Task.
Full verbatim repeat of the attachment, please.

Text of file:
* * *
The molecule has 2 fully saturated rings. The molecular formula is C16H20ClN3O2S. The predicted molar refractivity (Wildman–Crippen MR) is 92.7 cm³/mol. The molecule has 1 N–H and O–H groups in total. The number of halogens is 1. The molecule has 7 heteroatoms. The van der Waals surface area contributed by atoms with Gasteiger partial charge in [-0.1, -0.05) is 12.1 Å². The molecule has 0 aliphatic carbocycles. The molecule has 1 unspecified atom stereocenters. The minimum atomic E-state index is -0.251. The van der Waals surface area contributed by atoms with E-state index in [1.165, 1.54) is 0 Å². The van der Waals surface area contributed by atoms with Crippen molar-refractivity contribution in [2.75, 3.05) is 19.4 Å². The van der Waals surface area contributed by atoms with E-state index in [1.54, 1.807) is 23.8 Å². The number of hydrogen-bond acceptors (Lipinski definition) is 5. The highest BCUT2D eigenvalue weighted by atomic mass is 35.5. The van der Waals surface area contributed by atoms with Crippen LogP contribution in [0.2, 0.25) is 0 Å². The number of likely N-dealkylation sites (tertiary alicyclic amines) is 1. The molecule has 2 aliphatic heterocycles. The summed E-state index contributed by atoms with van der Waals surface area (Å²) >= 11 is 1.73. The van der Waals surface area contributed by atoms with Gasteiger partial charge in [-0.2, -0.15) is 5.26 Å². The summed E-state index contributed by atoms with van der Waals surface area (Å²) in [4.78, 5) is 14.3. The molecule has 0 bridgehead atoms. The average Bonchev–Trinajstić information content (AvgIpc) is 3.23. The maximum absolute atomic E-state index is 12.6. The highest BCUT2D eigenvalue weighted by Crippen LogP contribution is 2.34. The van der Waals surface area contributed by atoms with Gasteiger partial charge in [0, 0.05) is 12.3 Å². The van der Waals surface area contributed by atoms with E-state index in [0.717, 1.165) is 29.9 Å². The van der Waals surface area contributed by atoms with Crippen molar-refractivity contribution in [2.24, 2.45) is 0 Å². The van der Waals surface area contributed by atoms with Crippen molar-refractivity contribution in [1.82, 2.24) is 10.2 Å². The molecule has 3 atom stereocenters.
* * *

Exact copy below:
The molecule has 2 fully saturated rings. The molecular formula is C16H20ClN3O2S. The predicted molar refractivity (Wildman–Crippen MR) is 92.7 cm³/mol. The molecule has 1 N–H and O–H groups in total. The number of halogens is 1. The molecule has 7 heteroatoms. The van der Waals surface area contributed by atoms with Gasteiger partial charge in [-0.1, -0.05) is 12.1 Å². The molecule has 0 aliphatic carbocycles. The molecule has 1 unspecified atom stereocenters. The minimum atomic E-state index is -0.251. The van der Waals surface area contributed by atoms with E-state index in [1.165, 1.54) is 0 Å². The van der Waals surface area contributed by atoms with Crippen molar-refractivity contribution in [2.75, 3.05) is 19.4 Å². The van der Waals surface area contributed by atoms with E-state index in [1.54, 1.807) is 23.8 Å². The number of hydrogen-bond acceptors (Lipinski definition) is 5. The highest BCUT2D eigenvalue weighted by atomic mass is 35.5. The van der Waals surface area contributed by atoms with Crippen LogP contribution in [0.2, 0.25) is 0 Å². The number of likely N-dealkylation sites (tertiary alicyclic amines) is 1. The molecule has 2 aliphatic heterocycles. The summed E-state index contributed by atoms with van der Waals surface area (Å²) >= 11 is 1.73. The van der Waals surface area contributed by atoms with Gasteiger partial charge in [-0.2, -0.15) is 5.26 Å². The summed E-state index contributed by atoms with van der Waals surface area (Å²) in [4.78, 5) is 14.3. The molecule has 0 bridgehead atoms. The average Bonchev–Trinajstić information content (AvgIpc) is 3.23. The maximum absolute atomic E-state index is 12.6. The highest BCUT2D eigenvalue weighted by Crippen LogP contribution is 2.34. The van der Waals surface area contributed by atoms with Gasteiger partial charge in [0, 0.05) is 12.3 Å². The van der Waals surface area contributed by atoms with E-state index in [0.717, 1.165) is 29.9 Å². The van der Waals surface area contributed by atoms with Crippen molar-refractivity contribution in [2.24, 2.45) is 0 Å². The van der Waals surface area contributed by atoms with Crippen molar-refractivity contribution in [1.82, 2.24) is 10.2 Å². The molecule has 3 atom stereocenters.